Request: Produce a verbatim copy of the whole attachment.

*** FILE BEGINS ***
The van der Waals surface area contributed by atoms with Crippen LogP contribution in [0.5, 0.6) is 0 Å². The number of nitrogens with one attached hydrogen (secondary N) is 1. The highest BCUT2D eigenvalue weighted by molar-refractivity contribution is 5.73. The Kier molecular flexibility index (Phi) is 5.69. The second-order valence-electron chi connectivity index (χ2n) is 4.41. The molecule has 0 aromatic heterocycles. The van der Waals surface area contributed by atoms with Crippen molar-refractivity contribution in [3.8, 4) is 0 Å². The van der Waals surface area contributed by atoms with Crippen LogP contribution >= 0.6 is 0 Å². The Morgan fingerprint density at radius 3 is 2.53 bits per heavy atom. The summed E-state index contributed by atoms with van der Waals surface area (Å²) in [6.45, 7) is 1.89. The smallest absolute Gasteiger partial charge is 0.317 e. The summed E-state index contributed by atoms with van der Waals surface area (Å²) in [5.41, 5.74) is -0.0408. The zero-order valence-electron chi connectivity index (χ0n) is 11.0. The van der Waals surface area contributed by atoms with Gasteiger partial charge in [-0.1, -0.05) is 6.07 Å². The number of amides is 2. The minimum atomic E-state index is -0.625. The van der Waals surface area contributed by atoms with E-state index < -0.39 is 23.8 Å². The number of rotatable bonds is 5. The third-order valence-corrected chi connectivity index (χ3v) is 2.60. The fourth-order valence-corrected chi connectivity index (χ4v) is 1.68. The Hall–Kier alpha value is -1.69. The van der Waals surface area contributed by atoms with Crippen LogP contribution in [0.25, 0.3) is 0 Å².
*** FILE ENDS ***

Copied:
The van der Waals surface area contributed by atoms with Crippen LogP contribution in [0.5, 0.6) is 0 Å². The number of nitrogens with one attached hydrogen (secondary N) is 1. The highest BCUT2D eigenvalue weighted by molar-refractivity contribution is 5.73. The Kier molecular flexibility index (Phi) is 5.69. The second-order valence-electron chi connectivity index (χ2n) is 4.41. The molecule has 0 aromatic heterocycles. The van der Waals surface area contributed by atoms with Crippen molar-refractivity contribution in [3.8, 4) is 0 Å². The van der Waals surface area contributed by atoms with Crippen LogP contribution >= 0.6 is 0 Å². The Morgan fingerprint density at radius 3 is 2.53 bits per heavy atom. The summed E-state index contributed by atoms with van der Waals surface area (Å²) in [6.45, 7) is 1.89. The smallest absolute Gasteiger partial charge is 0.317 e. The summed E-state index contributed by atoms with van der Waals surface area (Å²) in [5.41, 5.74) is -0.0408. The zero-order valence-electron chi connectivity index (χ0n) is 11.0. The van der Waals surface area contributed by atoms with Gasteiger partial charge in [-0.1, -0.05) is 6.07 Å². The number of amides is 2. The minimum atomic E-state index is -0.625. The van der Waals surface area contributed by atoms with E-state index < -0.39 is 23.8 Å². The number of rotatable bonds is 5. The third-order valence-corrected chi connectivity index (χ3v) is 2.60. The fourth-order valence-corrected chi connectivity index (χ4v) is 1.68. The Hall–Kier alpha value is -1.69. The van der Waals surface area contributed by atoms with Crippen LogP contribution in [0.25, 0.3) is 0 Å².